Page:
ericoid


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ericoid

(ˈɛrɪˌkɔɪd)
adj
(Botany) botany (of leaves) small and tough, resembling those of heather
References in periodicals archive ?
Several unrelated subshrub species also converge either by an ericoid habit, by leaves congested at the branch apices, and by decussate phyllotaxis.
Ectomycorrhizal and ericoid mycorrhizal fungi can produce extracellular enzymes that decompose components of each of the major classes of organic compounds commonly found in soils (Table 1).
Influence of zinc ions on protein secretion in a heavy metal tolerant strain of the ericoid mycorrhizal fungus Oidiodendron mains.
In addition to arbuscular mycorrhizal (AM) fungi, which will be discussed in greater detail, ericoid mycorrhizal fungi colonize the root cells of their host, producing an infection unit that involves a single host cell without spreading to the neighboring root cells.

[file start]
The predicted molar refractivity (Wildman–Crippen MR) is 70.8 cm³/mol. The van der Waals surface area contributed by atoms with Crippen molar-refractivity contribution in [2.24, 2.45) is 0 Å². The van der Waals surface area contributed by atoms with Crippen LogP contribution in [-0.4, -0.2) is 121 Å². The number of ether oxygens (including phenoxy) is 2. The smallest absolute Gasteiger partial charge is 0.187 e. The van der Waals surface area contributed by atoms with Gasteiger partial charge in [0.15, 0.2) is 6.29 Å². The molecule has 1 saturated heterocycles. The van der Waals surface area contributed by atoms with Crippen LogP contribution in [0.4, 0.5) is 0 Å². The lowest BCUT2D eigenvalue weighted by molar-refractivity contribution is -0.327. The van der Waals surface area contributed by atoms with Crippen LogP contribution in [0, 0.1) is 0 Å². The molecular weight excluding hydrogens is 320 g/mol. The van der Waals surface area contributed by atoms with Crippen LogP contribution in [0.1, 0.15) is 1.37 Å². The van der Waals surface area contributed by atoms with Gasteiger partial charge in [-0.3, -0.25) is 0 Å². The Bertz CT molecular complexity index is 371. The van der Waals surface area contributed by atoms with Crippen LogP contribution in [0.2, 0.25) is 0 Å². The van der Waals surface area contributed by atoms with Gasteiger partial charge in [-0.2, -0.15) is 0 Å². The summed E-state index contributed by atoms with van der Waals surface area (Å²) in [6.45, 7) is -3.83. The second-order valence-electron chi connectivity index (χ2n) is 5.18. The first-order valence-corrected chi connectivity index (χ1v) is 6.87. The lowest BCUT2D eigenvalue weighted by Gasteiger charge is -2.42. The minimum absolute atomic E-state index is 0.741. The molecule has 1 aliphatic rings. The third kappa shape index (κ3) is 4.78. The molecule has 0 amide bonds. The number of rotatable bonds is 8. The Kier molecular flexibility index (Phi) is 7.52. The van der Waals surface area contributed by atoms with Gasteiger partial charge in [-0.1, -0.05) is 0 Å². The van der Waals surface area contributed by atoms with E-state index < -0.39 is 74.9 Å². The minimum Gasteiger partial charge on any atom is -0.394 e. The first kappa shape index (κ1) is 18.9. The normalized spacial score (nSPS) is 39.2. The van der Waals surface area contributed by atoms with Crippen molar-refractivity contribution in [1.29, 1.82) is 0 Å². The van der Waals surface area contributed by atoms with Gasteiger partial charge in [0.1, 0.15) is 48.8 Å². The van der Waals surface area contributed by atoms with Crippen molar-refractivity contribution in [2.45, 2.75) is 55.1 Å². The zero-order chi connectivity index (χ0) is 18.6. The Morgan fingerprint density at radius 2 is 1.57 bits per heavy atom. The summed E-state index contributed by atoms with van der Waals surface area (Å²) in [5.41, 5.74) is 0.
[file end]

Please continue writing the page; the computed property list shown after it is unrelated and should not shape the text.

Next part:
15]N abundance of subarctic plants provide field evidence that ericoid, ectomycorrhizal and non- and arbuscular mycorrhizal species access different sources of soil nitrogen.
In the Peruvian-Chilean Andes, the puna consists of a lower layer of shrub vegetation, tolar, dominated by tola (Lepidophyllum quadrangulare) and several ericoid species of Parastrephia (Asteraceae), and an upper layer, the pajonal, occupied by open herbaceous communities with ichu (Stipa ichu, and other grasses, mainly of the genera Stipa and Calamagrostis) and the fescue paja brava (Festuca orthophylla) with patches of bofedales (see photo 146, page 241).
2003) documented that ericoid mycorhizal fungi secreted organic acid to solubilize Zn from insoluble ZnO and Zn3 (PO4)2.
Lignin and soluble phenolic degradation by ectomycorrhizal and ericoid mycorrhizal fungi.
Ledothamnus and Bryanthus also share ericoid leaves (char.